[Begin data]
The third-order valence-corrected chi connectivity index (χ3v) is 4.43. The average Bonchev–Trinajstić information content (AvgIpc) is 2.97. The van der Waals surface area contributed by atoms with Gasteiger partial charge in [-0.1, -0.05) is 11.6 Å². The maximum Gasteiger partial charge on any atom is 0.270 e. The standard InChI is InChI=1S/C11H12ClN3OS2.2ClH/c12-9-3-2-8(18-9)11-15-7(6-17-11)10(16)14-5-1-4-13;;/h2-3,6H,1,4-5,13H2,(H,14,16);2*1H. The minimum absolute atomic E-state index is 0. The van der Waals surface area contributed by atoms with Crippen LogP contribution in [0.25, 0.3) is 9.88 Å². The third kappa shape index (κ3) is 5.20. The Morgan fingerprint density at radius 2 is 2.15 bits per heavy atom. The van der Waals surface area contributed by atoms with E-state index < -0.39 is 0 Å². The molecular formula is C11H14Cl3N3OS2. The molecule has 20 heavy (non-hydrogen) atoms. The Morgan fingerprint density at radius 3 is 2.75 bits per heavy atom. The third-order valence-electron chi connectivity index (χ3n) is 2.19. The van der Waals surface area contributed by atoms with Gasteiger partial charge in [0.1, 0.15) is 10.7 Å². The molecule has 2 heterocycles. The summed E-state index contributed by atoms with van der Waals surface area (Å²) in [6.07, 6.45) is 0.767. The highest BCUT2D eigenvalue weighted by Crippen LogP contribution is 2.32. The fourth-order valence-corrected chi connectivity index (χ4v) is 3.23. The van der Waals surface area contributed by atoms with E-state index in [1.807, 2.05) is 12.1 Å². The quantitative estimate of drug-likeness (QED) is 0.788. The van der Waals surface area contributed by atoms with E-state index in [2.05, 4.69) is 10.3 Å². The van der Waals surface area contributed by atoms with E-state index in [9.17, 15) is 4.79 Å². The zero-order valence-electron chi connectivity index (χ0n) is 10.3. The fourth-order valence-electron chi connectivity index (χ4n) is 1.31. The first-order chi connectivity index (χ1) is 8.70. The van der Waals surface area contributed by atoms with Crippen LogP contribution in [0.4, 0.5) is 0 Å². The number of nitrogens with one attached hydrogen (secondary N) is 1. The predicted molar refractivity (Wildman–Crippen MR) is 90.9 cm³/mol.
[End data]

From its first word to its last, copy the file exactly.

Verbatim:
The third-order valence-corrected chi connectivity index (χ3v) is 4.43. The average Bonchev–Trinajstić information content (AvgIpc) is 2.97. The van der Waals surface area contributed by atoms with Gasteiger partial charge in [-0.1, -0.05) is 11.6 Å². The maximum Gasteiger partial charge on any atom is 0.270 e. The standard InChI is InChI=1S/C11H12ClN3OS2.2ClH/c12-9-3-2-8(18-9)11-15-7(6-17-11)10(16)14-5-1-4-13;;/h2-3,6H,1,4-5,13H2,(H,14,16);2*1H. The minimum absolute atomic E-state index is 0. The van der Waals surface area contributed by atoms with Crippen LogP contribution in [0.25, 0.3) is 9.88 Å². The third kappa shape index (κ3) is 5.20. The Morgan fingerprint density at radius 2 is 2.15 bits per heavy atom. The van der Waals surface area contributed by atoms with E-state index < -0.39 is 0 Å². The molecular formula is C11H14Cl3N3OS2. The molecule has 20 heavy (non-hydrogen) atoms. The Morgan fingerprint density at radius 3 is 2.75 bits per heavy atom. The third-order valence-electron chi connectivity index (χ3n) is 2.19. The van der Waals surface area contributed by atoms with Gasteiger partial charge in [0.1, 0.15) is 10.7 Å². The molecule has 2 heterocycles. The summed E-state index contributed by atoms with van der Waals surface area (Å²) in [6.07, 6.45) is 0.767. The highest BCUT2D eigenvalue weighted by Crippen LogP contribution is 2.32. The fourth-order valence-corrected chi connectivity index (χ4v) is 3.23. The van der Waals surface area contributed by atoms with E-state index in [1.807, 2.05) is 12.1 Å². The quantitative estimate of drug-likeness (QED) is 0.788. The van der Waals surface area contributed by atoms with E-state index in [2.05, 4.69) is 10.3 Å². The van der Waals surface area contributed by atoms with E-state index in [9.17, 15) is 4.79 Å². The zero-order valence-electron chi connectivity index (χ0n) is 10.3. The fourth-order valence-electron chi connectivity index (χ4n) is 1.31. The first-order chi connectivity index (χ1) is 8.70. The van der Waals surface area contributed by atoms with Crippen LogP contribution in [0.4, 0.5) is 0 Å². The number of nitrogens with one attached hydrogen (secondary N) is 1. The predicted molar refractivity (Wildman–Crippen MR) is 90.9 cm³/mol.